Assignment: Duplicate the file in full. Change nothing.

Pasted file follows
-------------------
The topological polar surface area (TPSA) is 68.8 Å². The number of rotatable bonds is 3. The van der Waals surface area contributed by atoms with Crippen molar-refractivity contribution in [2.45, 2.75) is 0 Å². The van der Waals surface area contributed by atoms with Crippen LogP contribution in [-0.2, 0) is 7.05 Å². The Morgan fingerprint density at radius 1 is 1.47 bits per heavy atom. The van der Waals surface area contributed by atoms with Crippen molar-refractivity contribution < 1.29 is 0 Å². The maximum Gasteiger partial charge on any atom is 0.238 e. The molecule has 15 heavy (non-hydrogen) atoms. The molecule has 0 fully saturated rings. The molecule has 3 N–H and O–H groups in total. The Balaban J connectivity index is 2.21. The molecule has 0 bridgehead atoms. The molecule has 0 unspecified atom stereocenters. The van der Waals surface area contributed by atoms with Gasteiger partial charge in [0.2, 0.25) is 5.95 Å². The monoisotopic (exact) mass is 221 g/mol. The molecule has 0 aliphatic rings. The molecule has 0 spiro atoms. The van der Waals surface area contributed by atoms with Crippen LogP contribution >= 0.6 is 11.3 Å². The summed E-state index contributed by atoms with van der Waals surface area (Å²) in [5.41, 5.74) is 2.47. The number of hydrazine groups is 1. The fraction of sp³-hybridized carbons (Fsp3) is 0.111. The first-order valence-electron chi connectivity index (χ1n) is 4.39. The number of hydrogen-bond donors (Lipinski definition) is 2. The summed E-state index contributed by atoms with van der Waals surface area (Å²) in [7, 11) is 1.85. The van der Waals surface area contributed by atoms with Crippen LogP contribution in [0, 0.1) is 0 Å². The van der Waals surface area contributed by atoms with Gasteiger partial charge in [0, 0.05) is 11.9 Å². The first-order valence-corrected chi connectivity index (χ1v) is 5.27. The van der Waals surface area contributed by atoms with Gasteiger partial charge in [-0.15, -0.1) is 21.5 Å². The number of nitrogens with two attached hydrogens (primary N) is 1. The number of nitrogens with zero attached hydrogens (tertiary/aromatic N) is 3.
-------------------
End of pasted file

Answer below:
The topological polar surface area (TPSA) is 68.8 Å². The number of rotatable bonds is 3. The van der Waals surface area contributed by atoms with Crippen molar-refractivity contribution in [2.45, 2.75) is 0 Å². The van der Waals surface area contributed by atoms with Crippen LogP contribution in [-0.2, 0) is 7.05 Å². The Morgan fingerprint density at radius 1 is 1.47 bits per heavy atom. The van der Waals surface area contributed by atoms with Crippen molar-refractivity contribution < 1.29 is 0 Å². The maximum Gasteiger partial charge on any atom is 0.238 e. The molecule has 15 heavy (non-hydrogen) atoms. The molecule has 0 fully saturated rings. The molecule has 3 N–H and O–H groups in total. The Balaban J connectivity index is 2.21. The molecule has 0 bridgehead atoms. The molecule has 0 unspecified atom stereocenters. The van der Waals surface area contributed by atoms with Gasteiger partial charge in [0.2, 0.25) is 5.95 Å². The monoisotopic (exact) mass is 221 g/mol. The molecule has 0 aliphatic rings. The molecule has 0 spiro atoms. The van der Waals surface area contributed by atoms with Crippen LogP contribution >= 0.6 is 11.3 Å². The summed E-state index contributed by atoms with van der Waals surface area (Å²) in [5.41, 5.74) is 2.47. The number of hydrazine groups is 1. The fraction of sp³-hybridized carbons (Fsp3) is 0.111. The first-order valence-electron chi connectivity index (χ1n) is 4.39. The number of hydrogen-bond donors (Lipinski definition) is 2. The summed E-state index contributed by atoms with van der Waals surface area (Å²) in [7, 11) is 1.85. The van der Waals surface area contributed by atoms with Crippen LogP contribution in [0, 0.1) is 0 Å². The van der Waals surface area contributed by atoms with Gasteiger partial charge in [0, 0.05) is 11.9 Å². The first-order valence-corrected chi connectivity index (χ1v) is 5.27. The van der Waals surface area contributed by atoms with Gasteiger partial charge in [-0.15, -0.1) is 21.5 Å². The number of nitrogens with two attached hydrogens (primary N) is 1. The number of nitrogens with zero attached hydrogens (tertiary/aromatic N) is 3.